the house is in quiet chaos right now. we are all trying to prioritze and cram our lives back into the bags we carried over, and make sure we can find it all after our big move tomorrow. it's so exciting and scary and everything, like the first day of college but with a language barrier to make it even crazier. my mandinka is absolutely not at the conversational level yet. but maybe my host family and i can pass the afternoon counting to ten together. we will figure something out.
today was a big day, we got a pit latrine demonstration (fully clothed) and i just had to re-examine that i'm opting to use one of those things for a very long time. but don't worry, it's cool, i'm down for this experience. i'm actually pretty excited about having my own little hut and space here, and if you have to use a pit latrine, it's pretty nice that it's a private one. so i'm not ready to complain just yet. my next post may be very different, though. we also learned about dealing with our new roommates, including bedbugs, cockroaches, mice, bush rats (larger than chiuauas) and other creepy crawlies. they say it's good to have lizards around because they eat the spiders. it's a whole food web in my own home!
after some life-in-the-village training we journeyed to the actual city of Banjul (not just the Combo) and went to the marketplace. it was pretty hectic, and we stuck together in small groups, just like you'd think. but the merchants were pretty nice and i got some good fabric to make a skirt and some curtians for my sweet new hut. they're orange and very durable and i should have plenty of privacy but in a very cheerful way. what more could a girl ask for? the fabric here is hilarious, some of it is just beatiful and some of it is covered in chickens or fans or other random patterning. it's the luck of the draw. and the haggaling! i'm going to have to learn to bargian asap. the "i'm going to walk away" trick works great. i can't even begin to imagine how savvy i'm going to be in two years. but i'm psyched to see.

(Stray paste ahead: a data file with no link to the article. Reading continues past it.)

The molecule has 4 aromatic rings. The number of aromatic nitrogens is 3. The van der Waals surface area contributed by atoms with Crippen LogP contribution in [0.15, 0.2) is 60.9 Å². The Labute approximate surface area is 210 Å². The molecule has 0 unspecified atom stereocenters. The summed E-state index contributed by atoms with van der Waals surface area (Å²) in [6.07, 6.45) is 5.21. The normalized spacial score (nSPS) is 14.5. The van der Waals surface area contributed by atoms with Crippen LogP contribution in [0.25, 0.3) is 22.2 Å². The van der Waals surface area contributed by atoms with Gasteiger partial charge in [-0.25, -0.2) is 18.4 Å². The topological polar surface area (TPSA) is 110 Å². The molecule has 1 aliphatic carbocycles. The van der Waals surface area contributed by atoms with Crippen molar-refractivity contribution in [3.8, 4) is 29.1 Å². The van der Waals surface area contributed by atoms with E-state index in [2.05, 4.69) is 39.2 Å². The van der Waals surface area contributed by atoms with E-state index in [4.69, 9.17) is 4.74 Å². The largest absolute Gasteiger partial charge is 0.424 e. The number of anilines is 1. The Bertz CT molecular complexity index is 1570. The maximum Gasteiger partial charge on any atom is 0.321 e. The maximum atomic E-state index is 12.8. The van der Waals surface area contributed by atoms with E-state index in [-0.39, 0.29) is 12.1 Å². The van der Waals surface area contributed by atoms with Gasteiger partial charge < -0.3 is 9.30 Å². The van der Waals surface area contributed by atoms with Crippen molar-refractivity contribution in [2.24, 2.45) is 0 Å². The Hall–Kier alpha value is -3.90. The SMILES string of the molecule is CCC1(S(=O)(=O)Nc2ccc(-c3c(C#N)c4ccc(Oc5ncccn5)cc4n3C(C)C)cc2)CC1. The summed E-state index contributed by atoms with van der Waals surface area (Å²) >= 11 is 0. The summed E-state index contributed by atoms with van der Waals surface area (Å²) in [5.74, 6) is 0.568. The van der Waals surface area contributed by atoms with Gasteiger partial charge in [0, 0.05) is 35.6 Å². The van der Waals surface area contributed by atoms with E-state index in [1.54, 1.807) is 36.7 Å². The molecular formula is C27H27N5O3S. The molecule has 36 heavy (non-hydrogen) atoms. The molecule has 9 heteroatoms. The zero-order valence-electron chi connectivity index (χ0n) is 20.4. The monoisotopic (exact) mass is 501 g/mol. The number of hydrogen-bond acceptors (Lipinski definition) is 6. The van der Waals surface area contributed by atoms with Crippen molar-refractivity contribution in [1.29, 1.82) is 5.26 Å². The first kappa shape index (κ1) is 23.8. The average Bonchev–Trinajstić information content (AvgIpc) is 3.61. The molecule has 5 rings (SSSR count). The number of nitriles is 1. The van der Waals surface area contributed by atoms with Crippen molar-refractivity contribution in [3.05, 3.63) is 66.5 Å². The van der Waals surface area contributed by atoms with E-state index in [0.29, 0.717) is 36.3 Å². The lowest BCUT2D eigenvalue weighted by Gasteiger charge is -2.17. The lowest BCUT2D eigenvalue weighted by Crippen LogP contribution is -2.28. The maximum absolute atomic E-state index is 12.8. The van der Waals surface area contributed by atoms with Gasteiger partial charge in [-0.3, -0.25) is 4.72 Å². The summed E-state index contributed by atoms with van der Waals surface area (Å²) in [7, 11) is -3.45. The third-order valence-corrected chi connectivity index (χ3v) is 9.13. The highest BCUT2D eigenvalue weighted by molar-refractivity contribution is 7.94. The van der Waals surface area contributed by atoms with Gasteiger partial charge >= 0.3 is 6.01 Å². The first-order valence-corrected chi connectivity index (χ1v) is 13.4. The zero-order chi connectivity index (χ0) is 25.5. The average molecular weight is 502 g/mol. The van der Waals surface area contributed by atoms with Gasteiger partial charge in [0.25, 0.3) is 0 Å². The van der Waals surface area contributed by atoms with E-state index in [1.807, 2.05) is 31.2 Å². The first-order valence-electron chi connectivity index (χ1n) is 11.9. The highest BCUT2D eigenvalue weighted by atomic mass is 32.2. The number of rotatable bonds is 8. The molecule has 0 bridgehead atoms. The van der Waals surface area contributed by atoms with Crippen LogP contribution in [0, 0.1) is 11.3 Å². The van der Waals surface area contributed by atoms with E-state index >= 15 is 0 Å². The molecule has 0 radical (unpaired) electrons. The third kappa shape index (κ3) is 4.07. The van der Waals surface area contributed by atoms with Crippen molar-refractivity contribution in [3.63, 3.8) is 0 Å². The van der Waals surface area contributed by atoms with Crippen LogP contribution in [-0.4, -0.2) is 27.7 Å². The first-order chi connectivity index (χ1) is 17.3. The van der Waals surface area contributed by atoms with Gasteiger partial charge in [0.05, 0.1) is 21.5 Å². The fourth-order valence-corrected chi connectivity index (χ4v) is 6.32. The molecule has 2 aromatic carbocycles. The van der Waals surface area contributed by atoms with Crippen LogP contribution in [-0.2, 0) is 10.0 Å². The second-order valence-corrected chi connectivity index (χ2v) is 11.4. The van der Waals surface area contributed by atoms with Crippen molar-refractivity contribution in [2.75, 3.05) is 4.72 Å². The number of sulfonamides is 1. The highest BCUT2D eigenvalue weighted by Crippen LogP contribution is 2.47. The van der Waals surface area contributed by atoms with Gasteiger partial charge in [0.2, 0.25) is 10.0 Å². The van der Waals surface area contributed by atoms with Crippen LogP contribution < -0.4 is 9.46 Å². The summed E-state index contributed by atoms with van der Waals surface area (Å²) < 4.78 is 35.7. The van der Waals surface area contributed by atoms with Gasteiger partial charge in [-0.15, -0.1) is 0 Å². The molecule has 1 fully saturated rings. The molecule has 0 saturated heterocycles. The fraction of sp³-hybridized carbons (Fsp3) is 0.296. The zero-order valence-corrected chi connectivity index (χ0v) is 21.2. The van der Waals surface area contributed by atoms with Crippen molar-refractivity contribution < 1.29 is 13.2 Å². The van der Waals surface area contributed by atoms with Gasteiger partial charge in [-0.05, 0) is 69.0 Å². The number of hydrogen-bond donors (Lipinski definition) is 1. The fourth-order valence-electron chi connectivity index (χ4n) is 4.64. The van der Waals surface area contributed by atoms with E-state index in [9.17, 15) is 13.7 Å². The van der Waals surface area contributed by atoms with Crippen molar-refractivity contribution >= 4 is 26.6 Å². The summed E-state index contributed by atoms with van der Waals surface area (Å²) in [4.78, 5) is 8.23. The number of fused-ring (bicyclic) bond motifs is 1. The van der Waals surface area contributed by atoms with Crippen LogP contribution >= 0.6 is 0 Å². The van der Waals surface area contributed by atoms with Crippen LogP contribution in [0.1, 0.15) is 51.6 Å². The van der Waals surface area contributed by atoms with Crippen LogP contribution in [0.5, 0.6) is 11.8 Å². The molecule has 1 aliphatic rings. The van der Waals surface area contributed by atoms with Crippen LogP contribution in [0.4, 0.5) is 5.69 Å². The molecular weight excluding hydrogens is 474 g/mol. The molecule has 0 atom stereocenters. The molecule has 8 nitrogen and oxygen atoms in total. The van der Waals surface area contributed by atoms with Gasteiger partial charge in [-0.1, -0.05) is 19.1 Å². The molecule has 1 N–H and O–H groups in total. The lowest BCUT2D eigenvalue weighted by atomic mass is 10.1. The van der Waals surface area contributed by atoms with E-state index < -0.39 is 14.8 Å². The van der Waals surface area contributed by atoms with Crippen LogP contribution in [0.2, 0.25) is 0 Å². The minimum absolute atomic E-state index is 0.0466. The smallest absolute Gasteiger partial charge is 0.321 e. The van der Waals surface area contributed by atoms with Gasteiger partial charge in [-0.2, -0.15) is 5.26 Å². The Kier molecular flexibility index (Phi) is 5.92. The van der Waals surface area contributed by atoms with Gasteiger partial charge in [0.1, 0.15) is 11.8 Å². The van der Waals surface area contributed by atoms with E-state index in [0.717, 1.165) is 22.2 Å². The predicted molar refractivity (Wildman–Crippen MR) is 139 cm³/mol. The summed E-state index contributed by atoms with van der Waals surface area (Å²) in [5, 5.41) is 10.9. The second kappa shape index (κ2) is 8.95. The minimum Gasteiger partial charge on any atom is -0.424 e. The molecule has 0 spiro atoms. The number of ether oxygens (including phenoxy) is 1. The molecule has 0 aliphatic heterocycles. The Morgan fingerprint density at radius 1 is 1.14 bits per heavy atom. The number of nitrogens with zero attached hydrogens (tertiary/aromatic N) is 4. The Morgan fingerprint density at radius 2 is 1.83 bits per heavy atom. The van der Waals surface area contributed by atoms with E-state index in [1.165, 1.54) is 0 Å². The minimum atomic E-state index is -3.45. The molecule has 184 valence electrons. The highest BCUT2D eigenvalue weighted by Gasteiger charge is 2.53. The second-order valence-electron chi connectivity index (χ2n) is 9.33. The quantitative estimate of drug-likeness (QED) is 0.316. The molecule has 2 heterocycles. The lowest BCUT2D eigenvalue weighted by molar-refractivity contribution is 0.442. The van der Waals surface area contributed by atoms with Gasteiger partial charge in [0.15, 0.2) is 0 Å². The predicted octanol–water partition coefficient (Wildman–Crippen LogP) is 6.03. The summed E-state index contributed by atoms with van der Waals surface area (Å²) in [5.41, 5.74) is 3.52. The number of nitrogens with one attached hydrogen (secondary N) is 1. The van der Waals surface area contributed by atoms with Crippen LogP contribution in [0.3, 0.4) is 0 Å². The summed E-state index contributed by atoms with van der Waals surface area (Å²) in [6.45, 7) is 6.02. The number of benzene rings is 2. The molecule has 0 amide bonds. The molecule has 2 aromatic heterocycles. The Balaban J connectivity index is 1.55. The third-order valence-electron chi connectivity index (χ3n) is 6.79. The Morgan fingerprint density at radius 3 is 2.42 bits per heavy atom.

so tomorrow morning i get yet another round of shots and then we're taking a bus to our respective villages. it's sad to split everybody up, but when we reunite again we'll be so much more educated about the culture. i think it will be great to see what everyone has learned. there will be 3 other volunteers in my village with me, and i'm happy to say we plan on playing plenty of card games and looking out for each other. so think of me fondly and i'll post when i can, but just know i'm learning and integrating and missing everyone and sending my love home.
and playing with adorable Gambian babies. i hope my village has lots of those.
y'all take care now. loveya.